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St. Kate's welcomes nationally recognized Women's Art Institute

Patricia Olson will serve as the new director of the Women's Art Institute as it moves to St. Catherine University.
Patricia Olson will serve as the new director of the Women's Art Institute as it moves to St. Catherine University.
Photo by Richard Fleischman.

On Oct. 4 at 7 p.m. in the Visual Art Building Lecture Hall, St. Catherine University will officially welcome the Women's Art Institute (WAI) to its new home — with a bang.

“For our inaugural event, we’re incredibly grateful to have Gabrielle Civil present her research on black feminist performance artists in the US,” says Associate Professor of Art and Art History Patricia Olson, who has co-taught the WAI for the past 13 years with the program's founder, MCAD Professor Elizabeth Erickson. “Gabrielle is an amazing and dynamic artist whose ground-breaking work really captures what we’re trying to do with the Women’s Art Institute.”

Established in 1999 and co-sponsored by St. Catherine University, the Women's Art Institute has been an immersive, three-week summer studio program at MCAD that brings together women artists of various ages and backgrounds to explore questions about their work and its relationship with the community. It is the only program of its kind in the country that offers students college credit.

When Erickson announced last year that she was retiring from MCAD, St. Kate's jumped at the opportunity to bring the nationally recognized program to its Department of Art and Art History. "The Women's Art Institute fits in perfectly with the University's mission to empower women to lead and influence," says Olson, who will take over as director next year and expand the program to four weeks. Erickson will stay on as co-teacher.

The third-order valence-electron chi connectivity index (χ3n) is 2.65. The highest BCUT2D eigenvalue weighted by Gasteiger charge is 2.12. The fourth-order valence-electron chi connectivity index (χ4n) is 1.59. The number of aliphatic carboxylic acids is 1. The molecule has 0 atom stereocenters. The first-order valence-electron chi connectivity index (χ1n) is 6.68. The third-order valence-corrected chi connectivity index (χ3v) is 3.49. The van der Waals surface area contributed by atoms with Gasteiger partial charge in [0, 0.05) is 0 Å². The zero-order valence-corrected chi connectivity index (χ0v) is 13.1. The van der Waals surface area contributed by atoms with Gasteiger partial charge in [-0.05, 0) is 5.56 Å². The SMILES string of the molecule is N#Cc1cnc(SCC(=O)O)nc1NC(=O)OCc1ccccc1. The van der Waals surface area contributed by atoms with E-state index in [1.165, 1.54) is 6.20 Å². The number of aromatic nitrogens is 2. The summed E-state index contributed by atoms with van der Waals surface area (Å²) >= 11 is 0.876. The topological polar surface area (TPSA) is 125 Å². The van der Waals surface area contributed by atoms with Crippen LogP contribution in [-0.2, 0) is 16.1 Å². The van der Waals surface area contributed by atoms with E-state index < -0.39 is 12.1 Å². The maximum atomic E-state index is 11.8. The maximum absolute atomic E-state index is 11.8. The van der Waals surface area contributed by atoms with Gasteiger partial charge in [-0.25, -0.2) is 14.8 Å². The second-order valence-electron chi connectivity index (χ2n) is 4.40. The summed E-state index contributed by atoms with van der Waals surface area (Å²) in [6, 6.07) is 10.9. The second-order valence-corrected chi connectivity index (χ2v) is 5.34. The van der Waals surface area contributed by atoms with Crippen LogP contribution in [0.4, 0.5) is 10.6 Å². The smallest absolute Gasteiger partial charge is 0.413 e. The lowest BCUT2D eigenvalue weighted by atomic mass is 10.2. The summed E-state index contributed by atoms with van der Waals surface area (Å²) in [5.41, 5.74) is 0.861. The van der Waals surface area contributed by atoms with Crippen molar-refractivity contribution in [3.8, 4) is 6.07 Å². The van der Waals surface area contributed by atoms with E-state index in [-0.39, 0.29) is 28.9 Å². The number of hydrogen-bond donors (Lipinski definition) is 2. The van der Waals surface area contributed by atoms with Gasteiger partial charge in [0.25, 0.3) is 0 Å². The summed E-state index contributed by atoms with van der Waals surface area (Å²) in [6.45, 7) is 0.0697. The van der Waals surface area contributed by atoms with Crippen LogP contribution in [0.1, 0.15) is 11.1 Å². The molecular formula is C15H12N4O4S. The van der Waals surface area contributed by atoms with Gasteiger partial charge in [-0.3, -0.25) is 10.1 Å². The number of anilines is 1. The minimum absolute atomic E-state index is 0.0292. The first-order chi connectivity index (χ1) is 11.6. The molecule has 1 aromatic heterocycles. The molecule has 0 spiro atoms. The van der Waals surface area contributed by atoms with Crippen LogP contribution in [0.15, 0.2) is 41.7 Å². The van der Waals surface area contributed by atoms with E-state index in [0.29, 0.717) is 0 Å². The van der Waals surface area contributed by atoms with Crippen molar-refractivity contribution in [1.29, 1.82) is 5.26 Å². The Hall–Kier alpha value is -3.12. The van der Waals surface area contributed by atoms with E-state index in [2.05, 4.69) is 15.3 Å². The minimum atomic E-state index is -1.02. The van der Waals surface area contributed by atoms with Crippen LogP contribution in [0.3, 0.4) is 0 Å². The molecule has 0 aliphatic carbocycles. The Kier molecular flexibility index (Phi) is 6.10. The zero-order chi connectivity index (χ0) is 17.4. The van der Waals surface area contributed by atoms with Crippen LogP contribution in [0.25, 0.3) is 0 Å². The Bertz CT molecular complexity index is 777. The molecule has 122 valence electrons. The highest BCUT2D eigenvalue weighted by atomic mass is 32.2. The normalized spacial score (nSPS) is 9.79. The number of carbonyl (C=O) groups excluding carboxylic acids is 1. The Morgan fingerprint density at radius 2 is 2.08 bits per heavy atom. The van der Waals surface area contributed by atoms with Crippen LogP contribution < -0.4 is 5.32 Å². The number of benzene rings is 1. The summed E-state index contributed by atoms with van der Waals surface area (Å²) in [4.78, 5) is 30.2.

Adds Olson: “Though the summer studio program will remain the jewel in the crown of the Institute, the possibilities for growth are endless with the resources and talents at St. Kate’s as a backdrop.” The Institute will have access to St. Kate’s world-class art facilities, lecture halls, and galleries. Olson also hopes to create synergy with various departments and professors to boast the academic offerings of the Institute.

“Our goal has always been to provide women artists the space, time, and community to challenge themselves and each other,” says the Institute’s Founding Director Elizabeth Erickson. “St. Kate’s has a reputation for doing the same—striving for excellence and encouraging its students to be active members of their communities and the world. Moving to St. Kate’s feels natural, and we are delighted.” 

Erickson and Olson have been creating community for quite some time. In 1976, the two artists founded Women's Art Resources of Minnesota (WARM), an arts advocacy organization and gallery. Around the same time, St. Kate’s also introduced a feminist art program, inspired by pioneers like Judy Chicago and Miriam Schapiro at the California Institute for the Arts. “The program at St. Kate’s was very controversial at the time and it only lasted one year,” says Olson. “In a way, bringing the Women’s Art Institute to St. Kate’s feels like a wonderful way to honor the University’s long history of celebrating women artists.”

Gabrielle Civil could not agree more.

“Art is not just decorative and it’s not just material. Art can be an event of the self,” says Civil, who teaches in the English, Women's Studies and Critical Studies in Race and Ethnicity Departments at St. Kate’s and is working on a book, Swallow the Fish. “The Women’s Art Institute allows women a forum to go deeply into their own work and to use that momentum and synergy to break through to a whole new level. St. Kate’s is lucky to have the Women’s Art Institute.”

Sep. 11, 2012 by Colby Johnson

See also: Arts